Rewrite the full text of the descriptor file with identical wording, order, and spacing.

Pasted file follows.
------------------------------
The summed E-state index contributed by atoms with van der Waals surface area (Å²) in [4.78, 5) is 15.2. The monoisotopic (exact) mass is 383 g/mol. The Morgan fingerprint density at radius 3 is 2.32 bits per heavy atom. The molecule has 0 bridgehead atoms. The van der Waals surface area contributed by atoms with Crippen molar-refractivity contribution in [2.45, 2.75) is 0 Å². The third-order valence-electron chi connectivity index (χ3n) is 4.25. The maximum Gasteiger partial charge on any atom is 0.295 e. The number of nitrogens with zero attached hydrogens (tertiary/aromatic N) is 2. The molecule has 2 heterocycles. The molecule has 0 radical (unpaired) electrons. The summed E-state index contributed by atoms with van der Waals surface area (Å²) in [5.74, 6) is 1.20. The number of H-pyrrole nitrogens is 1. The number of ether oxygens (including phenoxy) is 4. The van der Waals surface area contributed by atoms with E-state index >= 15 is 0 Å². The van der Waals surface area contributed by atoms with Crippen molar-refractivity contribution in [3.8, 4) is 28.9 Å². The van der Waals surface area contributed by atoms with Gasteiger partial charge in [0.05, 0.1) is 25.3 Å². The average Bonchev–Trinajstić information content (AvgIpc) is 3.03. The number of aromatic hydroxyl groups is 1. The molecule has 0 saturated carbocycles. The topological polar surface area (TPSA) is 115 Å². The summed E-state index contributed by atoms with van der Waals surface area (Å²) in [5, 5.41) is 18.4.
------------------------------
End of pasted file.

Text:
The summed E-state index contributed by atoms with van der Waals surface area (Å²) in [4.78, 5) is 15.2. The monoisotopic (exact) mass is 383 g/mol. The Morgan fingerprint density at radius 3 is 2.32 bits per heavy atom. The molecule has 0 bridgehead atoms. The van der Waals surface area contributed by atoms with Crippen molar-refractivity contribution in [2.45, 2.75) is 0 Å². The third-order valence-electron chi connectivity index (χ3n) is 4.25. The maximum Gasteiger partial charge on any atom is 0.295 e. The number of nitrogens with zero attached hydrogens (tertiary/aromatic N) is 2. The molecule has 2 heterocycles. The molecule has 0 radical (unpaired) electrons. The summed E-state index contributed by atoms with van der Waals surface area (Å²) in [5.74, 6) is 1.20. The number of H-pyrrole nitrogens is 1. The number of ether oxygens (including phenoxy) is 4. The van der Waals surface area contributed by atoms with E-state index >= 15 is 0 Å². The van der Waals surface area contributed by atoms with Crippen molar-refractivity contribution in [3.8, 4) is 28.9 Å². The van der Waals surface area contributed by atoms with Gasteiger partial charge in [0.05, 0.1) is 25.3 Å². The average Bonchev–Trinajstić information content (AvgIpc) is 3.03. The number of aromatic hydroxyl groups is 1. The molecule has 0 saturated carbocycles. The topological polar surface area (TPSA) is 115 Å². The summed E-state index contributed by atoms with van der Waals surface area (Å²) in [5, 5.41) is 18.4.